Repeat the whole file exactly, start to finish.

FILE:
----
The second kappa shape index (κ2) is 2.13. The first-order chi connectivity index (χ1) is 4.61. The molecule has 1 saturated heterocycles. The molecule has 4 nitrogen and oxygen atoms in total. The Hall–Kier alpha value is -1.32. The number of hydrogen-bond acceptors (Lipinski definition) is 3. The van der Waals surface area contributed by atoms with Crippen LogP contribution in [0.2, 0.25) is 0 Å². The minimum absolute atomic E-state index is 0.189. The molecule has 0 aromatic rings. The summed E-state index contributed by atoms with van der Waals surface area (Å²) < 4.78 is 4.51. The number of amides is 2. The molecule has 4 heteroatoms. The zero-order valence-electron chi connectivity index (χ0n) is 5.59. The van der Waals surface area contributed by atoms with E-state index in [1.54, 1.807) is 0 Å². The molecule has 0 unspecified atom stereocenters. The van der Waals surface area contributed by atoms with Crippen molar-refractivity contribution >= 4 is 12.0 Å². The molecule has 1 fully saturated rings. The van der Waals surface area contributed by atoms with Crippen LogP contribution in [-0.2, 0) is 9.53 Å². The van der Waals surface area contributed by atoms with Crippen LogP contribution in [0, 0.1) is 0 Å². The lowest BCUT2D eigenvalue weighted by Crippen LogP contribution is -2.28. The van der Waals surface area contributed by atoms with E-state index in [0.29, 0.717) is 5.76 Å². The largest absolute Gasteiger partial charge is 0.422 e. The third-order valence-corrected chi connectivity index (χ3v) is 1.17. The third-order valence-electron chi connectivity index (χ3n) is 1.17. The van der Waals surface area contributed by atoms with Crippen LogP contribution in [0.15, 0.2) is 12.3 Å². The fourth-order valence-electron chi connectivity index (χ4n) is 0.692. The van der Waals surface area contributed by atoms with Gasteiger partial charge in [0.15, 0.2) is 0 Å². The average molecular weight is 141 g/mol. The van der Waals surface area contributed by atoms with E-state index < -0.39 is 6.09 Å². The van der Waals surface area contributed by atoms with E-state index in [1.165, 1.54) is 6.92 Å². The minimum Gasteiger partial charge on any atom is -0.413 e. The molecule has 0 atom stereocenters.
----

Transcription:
The second kappa shape index (κ2) is 2.13. The first-order chi connectivity index (χ1) is 4.61. The molecule has 1 saturated heterocycles. The molecule has 4 nitrogen and oxygen atoms in total. The Hall–Kier alpha value is -1.32. The number of hydrogen-bond acceptors (Lipinski definition) is 3. The van der Waals surface area contributed by atoms with Crippen LogP contribution in [0.2, 0.25) is 0 Å². The minimum absolute atomic E-state index is 0.189. The molecule has 0 aromatic rings. The summed E-state index contributed by atoms with van der Waals surface area (Å²) < 4.78 is 4.51. The number of amides is 2. The molecule has 4 heteroatoms. The zero-order valence-electron chi connectivity index (χ0n) is 5.59. The van der Waals surface area contributed by atoms with E-state index in [1.54, 1.807) is 0 Å². The molecule has 0 unspecified atom stereocenters. The van der Waals surface area contributed by atoms with Crippen molar-refractivity contribution >= 4 is 12.0 Å². The molecule has 1 fully saturated rings. The van der Waals surface area contributed by atoms with Crippen LogP contribution in [-0.2, 0) is 9.53 Å². The van der Waals surface area contributed by atoms with Crippen LogP contribution in [0, 0.1) is 0 Å². The lowest BCUT2D eigenvalue weighted by Crippen LogP contribution is -2.28. The van der Waals surface area contributed by atoms with E-state index in [0.29, 0.717) is 5.76 Å². The largest absolute Gasteiger partial charge is 0.422 e. The third-order valence-corrected chi connectivity index (χ3v) is 1.17. The third-order valence-electron chi connectivity index (χ3n) is 1.17. The van der Waals surface area contributed by atoms with Crippen LogP contribution in [0.15, 0.2) is 12.3 Å². The fourth-order valence-electron chi connectivity index (χ4n) is 0.692. The van der Waals surface area contributed by atoms with Gasteiger partial charge in [0.15, 0.2) is 0 Å². The average molecular weight is 141 g/mol. The van der Waals surface area contributed by atoms with E-state index < -0.39 is 6.09 Å². The van der Waals surface area contributed by atoms with E-state index in [1.165, 1.54) is 6.92 Å². The minimum Gasteiger partial charge on any atom is -0.413 e. The molecule has 0 atom stereocenters.